We have now arrived at the end of 1974; we are about to enter the then to-some scary area known as 1975. A time of big decisions and already there's a sense that whatever will become of this decade will be worked out now. The Nixon era has already ended and the Vietnam War is drawing to a close. In the UK there’s the growing sense of unease coupled with two events that are responses to that unease. This unease continues to this day and in fact its crushing and terrible logic is attempting to be worked out even as I write this. There is hope however; there is always hope....
"Streets of London" is the sort of song that sticks; McTell is not singing of any general sense of loneliness but about specific people and to a specific person - a friend of his who was a heroin addict. It is the realistic loneliness that stands quite opposite to the song which kept it at #2, Mud's "Lonely This Christmas." It is a gentle, near classical song with a touch of folk; country blues, even. The power of it is the musical simplicity which acts as a welcoming warm hug of a frame around the four people depicted, all of them alone, all desolate.
McTell's voice is warm too, familiar, as opposed to the (at this point) recently departed Nick Drake, who was more unworldly and yes, seductive. McTell is taking the listener by the hand into the streets of London, starting at the Surrey Street Market in Croydon (where he was raised), ending on the Thames by the Seaman's Mission with a veteran (WWI? WWII?) who has been cast aside, just as the bag lady and the T.S. Eliot/Beckettian figure who does nothing but drink tea all night to pass the time. These are all people who are alive but whom society does not want to recognize, who are yesterday's news. The addict is gently shown those who are lost, in darkness, wandering and sadly friendless. I would like to think that some heard this song and it opened their hearts, or as McTell wanted to do, changed their minds. Not through preaching but through the powerful examples that especially at Christmastime are a reminder to look out for others and to be more considerate. That is the real meaning of the season as it happens.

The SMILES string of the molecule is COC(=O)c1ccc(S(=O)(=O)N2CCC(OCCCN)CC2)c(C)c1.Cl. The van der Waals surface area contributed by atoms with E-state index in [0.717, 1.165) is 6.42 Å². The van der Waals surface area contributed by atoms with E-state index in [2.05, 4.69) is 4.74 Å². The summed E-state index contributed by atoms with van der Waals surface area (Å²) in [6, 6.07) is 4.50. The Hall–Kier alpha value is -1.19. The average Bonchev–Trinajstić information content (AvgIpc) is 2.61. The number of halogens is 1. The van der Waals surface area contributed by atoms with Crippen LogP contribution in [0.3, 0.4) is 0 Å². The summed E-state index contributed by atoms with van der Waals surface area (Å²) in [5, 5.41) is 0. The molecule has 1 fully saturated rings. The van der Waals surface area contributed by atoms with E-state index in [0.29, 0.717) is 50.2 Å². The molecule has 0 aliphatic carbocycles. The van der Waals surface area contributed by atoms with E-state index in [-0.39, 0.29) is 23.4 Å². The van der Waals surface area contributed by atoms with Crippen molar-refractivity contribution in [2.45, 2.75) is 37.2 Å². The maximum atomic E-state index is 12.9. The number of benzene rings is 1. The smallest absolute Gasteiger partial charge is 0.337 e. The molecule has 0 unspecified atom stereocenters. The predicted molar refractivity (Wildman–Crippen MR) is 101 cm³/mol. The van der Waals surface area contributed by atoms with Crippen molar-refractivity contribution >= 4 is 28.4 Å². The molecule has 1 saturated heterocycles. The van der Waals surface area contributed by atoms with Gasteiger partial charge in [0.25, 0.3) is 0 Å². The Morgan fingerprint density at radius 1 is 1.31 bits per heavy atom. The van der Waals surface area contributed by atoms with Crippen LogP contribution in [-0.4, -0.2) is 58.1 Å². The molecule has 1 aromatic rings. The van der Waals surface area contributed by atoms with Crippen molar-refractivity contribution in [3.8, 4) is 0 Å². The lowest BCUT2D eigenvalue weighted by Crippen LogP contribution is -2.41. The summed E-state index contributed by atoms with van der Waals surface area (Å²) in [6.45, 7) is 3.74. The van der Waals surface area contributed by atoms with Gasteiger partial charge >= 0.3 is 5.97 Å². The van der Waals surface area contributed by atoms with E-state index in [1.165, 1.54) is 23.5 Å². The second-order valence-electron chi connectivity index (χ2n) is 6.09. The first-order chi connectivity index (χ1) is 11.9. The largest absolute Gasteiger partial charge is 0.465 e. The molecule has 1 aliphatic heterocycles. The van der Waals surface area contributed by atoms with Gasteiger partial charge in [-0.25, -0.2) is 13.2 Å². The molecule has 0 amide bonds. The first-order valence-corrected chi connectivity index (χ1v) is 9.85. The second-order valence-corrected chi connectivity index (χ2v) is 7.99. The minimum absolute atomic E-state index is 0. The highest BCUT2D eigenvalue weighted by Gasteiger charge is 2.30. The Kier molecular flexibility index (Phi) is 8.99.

That it took three times, three different recordings, to make this song a hit shows how sometimes a song just has to appear at the right time (and in the right way) to make its impact. It has become a standard folk song (recorded first in '69, produced by Gus Dudgeon) so much so that punk (ah yes punk - we'll get to that in enough time) band the Anti-Nowhere League did their own cover, with altered lyrics (mais oui) "Let me grab you by the hair and drag you through the streets of London, I'll show you something that'll really make you sick" was heartily approved of by McTell himself. The song is McTell's main legacy, one he has accepted as his gift to the world, even as he continues to write and record albums to this day. Can the world change because of a song? Can it have an impact beyond itself? The answer is, as always, with the listener.
Next up: Lord have mercy!